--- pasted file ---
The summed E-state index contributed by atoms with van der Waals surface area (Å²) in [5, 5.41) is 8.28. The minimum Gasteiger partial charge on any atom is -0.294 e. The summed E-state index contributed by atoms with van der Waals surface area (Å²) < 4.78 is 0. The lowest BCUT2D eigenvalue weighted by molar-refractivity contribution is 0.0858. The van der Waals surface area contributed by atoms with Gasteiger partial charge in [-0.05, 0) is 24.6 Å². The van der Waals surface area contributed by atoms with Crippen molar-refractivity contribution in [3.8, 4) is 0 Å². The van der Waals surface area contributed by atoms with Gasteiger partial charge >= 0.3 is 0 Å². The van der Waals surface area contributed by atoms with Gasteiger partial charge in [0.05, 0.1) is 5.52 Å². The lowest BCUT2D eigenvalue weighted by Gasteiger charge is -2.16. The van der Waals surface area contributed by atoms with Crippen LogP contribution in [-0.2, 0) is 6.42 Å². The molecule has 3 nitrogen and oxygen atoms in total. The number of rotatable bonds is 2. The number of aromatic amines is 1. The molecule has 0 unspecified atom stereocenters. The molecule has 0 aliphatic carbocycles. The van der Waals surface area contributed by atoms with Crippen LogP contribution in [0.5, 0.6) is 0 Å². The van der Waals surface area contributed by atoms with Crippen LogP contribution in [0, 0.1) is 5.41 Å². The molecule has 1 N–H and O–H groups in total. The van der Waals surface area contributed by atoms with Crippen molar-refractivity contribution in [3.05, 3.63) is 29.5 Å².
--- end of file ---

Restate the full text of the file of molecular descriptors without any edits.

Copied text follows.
The summed E-state index contributed by atoms with van der Waals surface area (Å²) in [5, 5.41) is 8.28. The minimum Gasteiger partial charge on any atom is -0.294 e. The summed E-state index contributed by atoms with van der Waals surface area (Å²) < 4.78 is 0. The lowest BCUT2D eigenvalue weighted by molar-refractivity contribution is 0.0858. The van der Waals surface area contributed by atoms with Gasteiger partial charge in [-0.05, 0) is 24.6 Å². The van der Waals surface area contributed by atoms with Crippen molar-refractivity contribution in [3.8, 4) is 0 Å². The van der Waals surface area contributed by atoms with Gasteiger partial charge >= 0.3 is 0 Å². The van der Waals surface area contributed by atoms with Gasteiger partial charge in [0.05, 0.1) is 5.52 Å². The lowest BCUT2D eigenvalue weighted by Gasteiger charge is -2.16. The van der Waals surface area contributed by atoms with Crippen LogP contribution in [-0.2, 0) is 6.42 Å². The molecule has 3 nitrogen and oxygen atoms in total. The number of rotatable bonds is 2. The number of aromatic amines is 1. The molecule has 0 unspecified atom stereocenters. The molecule has 0 aliphatic carbocycles. The van der Waals surface area contributed by atoms with Crippen LogP contribution in [0.5, 0.6) is 0 Å². The van der Waals surface area contributed by atoms with Crippen LogP contribution in [0, 0.1) is 5.41 Å². The molecule has 1 N–H and O–H groups in total. The van der Waals surface area contributed by atoms with Crippen molar-refractivity contribution in [3.05, 3.63) is 29.5 Å².